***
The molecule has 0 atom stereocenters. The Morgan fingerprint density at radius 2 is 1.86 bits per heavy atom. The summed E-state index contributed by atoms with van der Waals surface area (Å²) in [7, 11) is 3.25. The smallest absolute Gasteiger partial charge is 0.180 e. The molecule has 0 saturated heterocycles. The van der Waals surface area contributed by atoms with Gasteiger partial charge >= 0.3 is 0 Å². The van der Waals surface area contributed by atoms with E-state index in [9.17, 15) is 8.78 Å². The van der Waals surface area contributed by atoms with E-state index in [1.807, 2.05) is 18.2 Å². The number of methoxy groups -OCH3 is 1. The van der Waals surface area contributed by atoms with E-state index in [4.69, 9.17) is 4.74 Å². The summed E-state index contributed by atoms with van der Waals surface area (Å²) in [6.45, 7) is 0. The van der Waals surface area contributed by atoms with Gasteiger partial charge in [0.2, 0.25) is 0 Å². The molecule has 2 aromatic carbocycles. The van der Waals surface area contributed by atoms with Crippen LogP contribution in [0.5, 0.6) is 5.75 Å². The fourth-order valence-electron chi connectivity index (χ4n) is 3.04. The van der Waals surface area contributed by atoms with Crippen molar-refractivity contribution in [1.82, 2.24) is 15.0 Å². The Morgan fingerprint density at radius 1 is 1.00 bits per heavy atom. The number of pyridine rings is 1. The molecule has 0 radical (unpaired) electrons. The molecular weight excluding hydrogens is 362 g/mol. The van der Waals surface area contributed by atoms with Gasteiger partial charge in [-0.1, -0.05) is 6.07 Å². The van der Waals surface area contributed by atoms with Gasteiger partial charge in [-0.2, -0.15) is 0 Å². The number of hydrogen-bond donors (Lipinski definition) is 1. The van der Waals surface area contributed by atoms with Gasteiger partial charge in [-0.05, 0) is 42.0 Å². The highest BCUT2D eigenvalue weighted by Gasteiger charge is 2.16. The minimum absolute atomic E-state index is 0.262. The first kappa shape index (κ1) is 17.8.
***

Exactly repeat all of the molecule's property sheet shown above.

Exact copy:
The molecule has 0 atom stereocenters. The Morgan fingerprint density at radius 2 is 1.86 bits per heavy atom. The summed E-state index contributed by atoms with van der Waals surface area (Å²) in [7, 11) is 3.25. The smallest absolute Gasteiger partial charge is 0.180 e. The molecule has 0 saturated heterocycles. The van der Waals surface area contributed by atoms with Gasteiger partial charge >= 0.3 is 0 Å². The van der Waals surface area contributed by atoms with E-state index in [9.17, 15) is 8.78 Å². The van der Waals surface area contributed by atoms with E-state index in [1.807, 2.05) is 18.2 Å². The number of methoxy groups -OCH3 is 1. The van der Waals surface area contributed by atoms with E-state index in [4.69, 9.17) is 4.74 Å². The summed E-state index contributed by atoms with van der Waals surface area (Å²) in [6.45, 7) is 0. The van der Waals surface area contributed by atoms with Gasteiger partial charge in [0.2, 0.25) is 0 Å². The molecule has 2 aromatic carbocycles. The van der Waals surface area contributed by atoms with Crippen LogP contribution in [0.5, 0.6) is 5.75 Å². The fourth-order valence-electron chi connectivity index (χ4n) is 3.04. The van der Waals surface area contributed by atoms with Crippen molar-refractivity contribution in [1.82, 2.24) is 15.0 Å². The Morgan fingerprint density at radius 1 is 1.00 bits per heavy atom. The number of pyridine rings is 1. The molecule has 0 radical (unpaired) electrons. The molecular weight excluding hydrogens is 362 g/mol. The van der Waals surface area contributed by atoms with Gasteiger partial charge in [-0.1, -0.05) is 6.07 Å². The van der Waals surface area contributed by atoms with Gasteiger partial charge in [-0.2, -0.15) is 0 Å². The number of hydrogen-bond donors (Lipinski definition) is 1. The van der Waals surface area contributed by atoms with Gasteiger partial charge in [-0.05, 0) is 42.0 Å². The highest BCUT2D eigenvalue weighted by Gasteiger charge is 2.16. The minimum absolute atomic E-state index is 0.262. The first kappa shape index (κ1) is 17.8.